How mainstream economics has led to clueless governments

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It's time to consider a better economic plan (Image edited by Dan Jensen)

Governments of all stripes base their policies on mainstream economics. Powerful challenges to the mainstream, especially from ecological economics and modern monetary theory, explain why we are in a hole and can’t seem to get out.

If this article is largely correct, we can conclude that the economics profession is a major cause – directly or indirectly – of most modern evils.

In saying that, I draw heavily on the work of Australian academic economists Professor Robert Costanza, Associate Professor Philip Lawn, Professor Bill Mitchell and Dr Steven Hail.

Taken together, their work – in conjunction with colleagues overseas – claims that mainstream economics is fundamentally wrong left, right and centre — although I don’t mean to imply that these four scholars agree on every point.

Mitchell – a co-originator of modern monetary theory (MMT) – shows that we could have full employment quickly with a job guarantee, that federal budget deficits are normal and desirable, that the federal government never needs to borrow money, and that federal taxes do not fund anything.

The Federal Government should focus on non-inflationary full employment and not budget outcomes, because we can run deficits forever without borrowing.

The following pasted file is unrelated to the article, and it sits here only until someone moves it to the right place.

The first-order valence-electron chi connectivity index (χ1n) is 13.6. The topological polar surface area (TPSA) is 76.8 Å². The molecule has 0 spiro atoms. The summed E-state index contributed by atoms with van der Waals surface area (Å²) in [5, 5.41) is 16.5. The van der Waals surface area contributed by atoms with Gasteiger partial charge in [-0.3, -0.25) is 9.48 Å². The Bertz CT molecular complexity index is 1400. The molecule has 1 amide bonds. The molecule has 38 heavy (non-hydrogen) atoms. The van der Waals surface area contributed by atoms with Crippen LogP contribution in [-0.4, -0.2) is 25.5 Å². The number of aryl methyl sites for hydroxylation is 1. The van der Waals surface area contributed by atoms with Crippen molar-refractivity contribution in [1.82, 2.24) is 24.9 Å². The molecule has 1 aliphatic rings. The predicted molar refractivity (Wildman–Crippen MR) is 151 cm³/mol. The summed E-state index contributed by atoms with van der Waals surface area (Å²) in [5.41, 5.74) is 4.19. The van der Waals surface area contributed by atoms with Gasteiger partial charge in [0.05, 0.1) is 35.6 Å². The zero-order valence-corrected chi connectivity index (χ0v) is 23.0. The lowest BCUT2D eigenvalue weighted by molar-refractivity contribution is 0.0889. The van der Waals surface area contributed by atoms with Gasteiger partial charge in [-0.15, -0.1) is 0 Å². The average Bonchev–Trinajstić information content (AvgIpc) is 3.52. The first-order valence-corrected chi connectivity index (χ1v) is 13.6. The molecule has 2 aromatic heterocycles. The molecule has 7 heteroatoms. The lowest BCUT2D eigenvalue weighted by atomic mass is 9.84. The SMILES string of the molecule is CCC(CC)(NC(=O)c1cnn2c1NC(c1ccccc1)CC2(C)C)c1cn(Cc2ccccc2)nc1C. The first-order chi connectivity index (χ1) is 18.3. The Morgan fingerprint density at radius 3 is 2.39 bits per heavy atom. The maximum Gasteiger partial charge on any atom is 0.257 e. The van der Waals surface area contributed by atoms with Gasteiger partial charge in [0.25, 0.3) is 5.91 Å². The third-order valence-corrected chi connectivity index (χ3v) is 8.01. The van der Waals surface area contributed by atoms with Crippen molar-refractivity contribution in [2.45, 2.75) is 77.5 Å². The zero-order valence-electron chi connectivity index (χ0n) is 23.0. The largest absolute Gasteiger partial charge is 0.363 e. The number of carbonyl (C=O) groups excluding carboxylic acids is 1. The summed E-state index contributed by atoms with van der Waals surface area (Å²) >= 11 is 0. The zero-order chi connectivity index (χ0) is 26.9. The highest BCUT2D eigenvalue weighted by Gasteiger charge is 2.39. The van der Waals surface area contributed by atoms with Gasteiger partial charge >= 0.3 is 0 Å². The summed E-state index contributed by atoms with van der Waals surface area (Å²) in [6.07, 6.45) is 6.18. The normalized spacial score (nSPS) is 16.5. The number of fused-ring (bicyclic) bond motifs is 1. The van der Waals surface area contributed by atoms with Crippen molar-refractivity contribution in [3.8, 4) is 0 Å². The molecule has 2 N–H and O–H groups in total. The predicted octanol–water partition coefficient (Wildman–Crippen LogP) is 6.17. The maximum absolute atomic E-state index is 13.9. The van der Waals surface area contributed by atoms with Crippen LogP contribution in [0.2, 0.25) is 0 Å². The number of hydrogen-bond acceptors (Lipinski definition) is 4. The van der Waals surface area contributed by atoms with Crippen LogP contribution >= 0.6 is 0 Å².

In short, the Federal Government does not have the budget constraints of a household, business, or state government, because it can create unlimited money — but should spend prudently to avoid inflation and ecological overshoot.

For ecological economists like Lawn, increasing the size of high-GDP economies is now producing uneconomic growth rather than economic growth, because these economies are past their optimum size, as measured by a marginal cost-benefit analysis.

So our politicians, their advisers, the economics profession, lobby groups, the media – in fact, society as a whole – is trapped in a mass delusion that is buttressed every day by things like bandwagon effects and cognitive biases, even while Earth’s life-support systems face collapse.

It can be argued that economics, as now mostly practised, is largely self-reinforcing rather than self-correcting as neoliberal vested interests dig in.

The only way out is to re-examine first principles, which is what ecological economics and MMT tries to do.

First principles include acknowledging that the economy exists within society and society exists within the biosphere, which has physical limits.

Further, the purpose of the economy is to maximise human well-being and we need a measure to determine our progress, such as the Genuine Progress Indicator (GPI) or the Sustainable Wellbeing Index.